15 Fireboat: The Heroic Adventures of the John J. Harvey
Written and Illustrated by Maira Kalman Connecting Theme: Individuals, Groups, and Institutions Enduring Understanding: The student will understand that what people, groups, and institutions do can help or harm others whether they mean to or not. This is a great book to discuss the levels of this EU: individual people did specific jobs on the fireboat, and as a group provided an important service on 9/11. The group worked as part of a larger government institution: the fire department. Allow students to brainstorm other circumstances when individuals might come together as groups to help other people. Use a map of New York City to help students understand the role of geography in this story – Manhattan is an island, and the World Trade Center was located at the southern tip of it. {} The last page of the story could serve as a response prompt: what will happen if the group of friends does buy the tugboat? Could it help New York, too? How? Learn more about the John J. Harvey at

16 Resources: The New Georgia Encyclopedia (regions): UGA’s Museum of Natural History (regions): State of Georgia’s Kids’ Page (general info): State of Georgia (all state government): Georgia State Parks (history/information):

17 What resources have you used successfully to talk about Georgia?

18 Teaching Unit Two: The geographical & governmental identifications in this unit (regions/rivers of GA & levels/officers of government) are meant to be introduced here and then reinforced all year long.  If you haven’t done so already, visit your local highway rest stop and get a couple of maps of Georgia (or use outdated ones sitting in your glove compartment). Outline the relevant rivers on one, and the regions on another. Laminate, and you have two great teaching tools! Find great maps of Georgia through the Carl Vinson Institute at UGA:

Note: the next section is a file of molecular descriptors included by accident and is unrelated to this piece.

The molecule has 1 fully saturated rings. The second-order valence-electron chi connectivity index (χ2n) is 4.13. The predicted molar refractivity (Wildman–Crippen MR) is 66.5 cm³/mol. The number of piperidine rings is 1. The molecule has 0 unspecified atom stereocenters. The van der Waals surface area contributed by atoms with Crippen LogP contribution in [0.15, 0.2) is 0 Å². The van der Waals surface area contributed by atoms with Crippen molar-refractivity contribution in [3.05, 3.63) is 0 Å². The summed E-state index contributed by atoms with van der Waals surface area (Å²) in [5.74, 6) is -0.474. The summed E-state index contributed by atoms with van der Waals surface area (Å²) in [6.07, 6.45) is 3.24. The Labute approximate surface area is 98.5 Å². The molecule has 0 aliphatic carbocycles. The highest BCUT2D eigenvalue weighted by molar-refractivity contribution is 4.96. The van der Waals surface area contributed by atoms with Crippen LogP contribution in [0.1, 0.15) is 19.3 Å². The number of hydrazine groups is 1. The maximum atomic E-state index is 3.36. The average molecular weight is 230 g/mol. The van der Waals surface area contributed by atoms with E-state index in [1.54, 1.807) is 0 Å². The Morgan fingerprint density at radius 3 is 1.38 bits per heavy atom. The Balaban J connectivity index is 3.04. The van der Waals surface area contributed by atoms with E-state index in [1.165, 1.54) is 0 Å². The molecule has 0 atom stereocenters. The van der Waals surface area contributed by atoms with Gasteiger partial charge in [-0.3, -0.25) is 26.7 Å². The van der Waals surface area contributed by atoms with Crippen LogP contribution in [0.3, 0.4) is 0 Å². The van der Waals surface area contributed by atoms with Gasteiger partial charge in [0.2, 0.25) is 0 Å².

19 Teaching Unit Two: Discuss everyday life in modern Georgia:
Review concepts of Time, Change, Continuity from Unit One Introduce students to the things they will be comparing with the historical figures all year: food, clothing, homes, transportation, communication, recreation, rights, and freedoms. Compare/contrast these items from one region to another within modern Georgia: do kids in Waycross dress the same way that kids in Elijay dress for Christmas? Why or why not? What food is unique to Vidalia? Does your community have a public bus system – why or why not? Spend a little bit of time discussing the geography taught in first grade – continent, nation, state, county, city…

20 Teaching Unit Two: Don’t delay introducing economics – Labor Day is the perfect time to do it! The K-2 Economics document also includes an activity called “The Land of Snakes & Donuts” that involves Play-dough. While there is more than snakes & donuts involved in economics, it’s a great hands-on way to get started!

21 Final Thoughts Why mess with concepts and enduring understandings?
Front end planning and instruction will pay off in the long run. Students will know more than memorized dates, names, and places. Make the concept wall an integral part of your teaching…it will help you and the students make connections within and between concepts. Try to incorporate some social studies content every day – even if it’s just a quick review of a concept.